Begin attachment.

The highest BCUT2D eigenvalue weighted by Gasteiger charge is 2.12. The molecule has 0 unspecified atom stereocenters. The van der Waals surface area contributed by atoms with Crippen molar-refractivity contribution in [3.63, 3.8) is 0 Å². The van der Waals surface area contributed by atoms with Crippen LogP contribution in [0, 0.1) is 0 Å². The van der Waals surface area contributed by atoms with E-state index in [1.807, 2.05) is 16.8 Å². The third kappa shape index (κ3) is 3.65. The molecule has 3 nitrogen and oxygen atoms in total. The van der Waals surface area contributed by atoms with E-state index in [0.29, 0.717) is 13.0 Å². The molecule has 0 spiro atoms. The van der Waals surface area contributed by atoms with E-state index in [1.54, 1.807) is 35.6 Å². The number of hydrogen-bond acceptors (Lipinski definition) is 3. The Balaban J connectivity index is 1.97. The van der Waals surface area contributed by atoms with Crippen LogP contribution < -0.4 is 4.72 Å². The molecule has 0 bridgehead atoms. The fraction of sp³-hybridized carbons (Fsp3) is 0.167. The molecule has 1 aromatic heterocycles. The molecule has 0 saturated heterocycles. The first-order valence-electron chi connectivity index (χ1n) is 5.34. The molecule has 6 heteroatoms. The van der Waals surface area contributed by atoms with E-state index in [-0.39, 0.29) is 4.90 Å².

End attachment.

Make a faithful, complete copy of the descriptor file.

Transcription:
The highest BCUT2D eigenvalue weighted by Gasteiger charge is 2.12. The molecule has 0 unspecified atom stereocenters. The van der Waals surface area contributed by atoms with Crippen molar-refractivity contribution in [3.63, 3.8) is 0 Å². The van der Waals surface area contributed by atoms with Crippen LogP contribution in [0, 0.1) is 0 Å². The van der Waals surface area contributed by atoms with E-state index in [1.807, 2.05) is 16.8 Å². The third kappa shape index (κ3) is 3.65. The molecule has 3 nitrogen and oxygen atoms in total. The van der Waals surface area contributed by atoms with E-state index in [0.29, 0.717) is 13.0 Å². The molecule has 0 spiro atoms. The van der Waals surface area contributed by atoms with E-state index in [1.54, 1.807) is 35.6 Å². The number of hydrogen-bond acceptors (Lipinski definition) is 3. The Balaban J connectivity index is 1.97. The van der Waals surface area contributed by atoms with Crippen LogP contribution < -0.4 is 4.72 Å². The molecule has 0 bridgehead atoms. The fraction of sp³-hybridized carbons (Fsp3) is 0.167. The molecule has 1 aromatic heterocycles. The molecule has 0 saturated heterocycles. The first-order valence-electron chi connectivity index (χ1n) is 5.34. The molecule has 6 heteroatoms. The van der Waals surface area contributed by atoms with E-state index in [-0.39, 0.29) is 4.90 Å².